7 December 2000
Government Actuarys Department
New Kings Beam House
22 Upper Ground
London SE1 9RJ.
Genetics and insurance
On 6 February this year I sent you details of the results of the 16th annual survey on British Social Attitudes British Survey regarding questions about genetic testing and insurance. This suggested that at least three quarters of the population was opposed to insurance companies having access to genetic test results. The Human Genetics Commission has recently commissioned another survey carried out by MORI using the People's Panel. This is a nationally representative panel of the UK general public aged 18+, established by the Cabinet Office.
The results insofar as they relate to insurance are as follows:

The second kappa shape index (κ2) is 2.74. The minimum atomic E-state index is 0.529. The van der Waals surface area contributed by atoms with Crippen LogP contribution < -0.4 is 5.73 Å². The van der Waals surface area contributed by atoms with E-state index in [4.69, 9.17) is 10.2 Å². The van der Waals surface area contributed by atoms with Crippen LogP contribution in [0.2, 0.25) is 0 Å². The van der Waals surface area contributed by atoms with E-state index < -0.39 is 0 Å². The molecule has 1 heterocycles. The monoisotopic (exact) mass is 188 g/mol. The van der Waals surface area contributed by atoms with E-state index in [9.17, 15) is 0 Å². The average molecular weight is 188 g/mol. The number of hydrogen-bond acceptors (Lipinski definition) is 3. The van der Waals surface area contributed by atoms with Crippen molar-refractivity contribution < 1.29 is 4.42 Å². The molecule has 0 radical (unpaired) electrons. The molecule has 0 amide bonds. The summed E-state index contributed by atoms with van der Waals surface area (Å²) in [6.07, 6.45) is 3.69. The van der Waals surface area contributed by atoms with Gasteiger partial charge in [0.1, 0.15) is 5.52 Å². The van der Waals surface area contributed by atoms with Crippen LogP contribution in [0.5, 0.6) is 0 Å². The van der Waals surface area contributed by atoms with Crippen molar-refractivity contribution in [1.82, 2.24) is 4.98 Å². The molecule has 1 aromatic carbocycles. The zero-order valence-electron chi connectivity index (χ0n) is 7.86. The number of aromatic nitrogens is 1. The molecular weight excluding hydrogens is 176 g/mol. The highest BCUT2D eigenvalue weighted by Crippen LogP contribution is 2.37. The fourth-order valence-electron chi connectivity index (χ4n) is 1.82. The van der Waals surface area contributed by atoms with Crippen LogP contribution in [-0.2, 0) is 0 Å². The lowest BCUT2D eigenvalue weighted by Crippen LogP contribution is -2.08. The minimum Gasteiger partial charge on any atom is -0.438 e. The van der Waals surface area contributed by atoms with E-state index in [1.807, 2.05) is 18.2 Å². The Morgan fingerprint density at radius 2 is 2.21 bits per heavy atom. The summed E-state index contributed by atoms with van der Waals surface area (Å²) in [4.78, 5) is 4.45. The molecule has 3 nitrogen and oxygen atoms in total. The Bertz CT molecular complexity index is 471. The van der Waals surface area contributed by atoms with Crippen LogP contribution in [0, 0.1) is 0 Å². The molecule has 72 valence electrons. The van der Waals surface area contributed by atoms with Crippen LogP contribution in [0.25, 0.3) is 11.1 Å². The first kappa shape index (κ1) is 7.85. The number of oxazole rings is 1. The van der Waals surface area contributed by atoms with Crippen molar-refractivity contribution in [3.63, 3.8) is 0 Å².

The first two figures above are clearly negligible and it seems to me quite likely that you would find more support for using the colour of a persons skin to determine their insurance premiums.
In the light of this continuing and overwhelming public disapproval I suggest that it would now be prudent for the Faculty and Institute of Actuaries to curtail its association with efforts to promote discrimination against people affected by genetic misfortune. For example you could consider the suggestions on your position statement in my detailed letter of 3 June. (If you did not receive this, please let me know.)
Cc Peter Clark, Angus Macdonald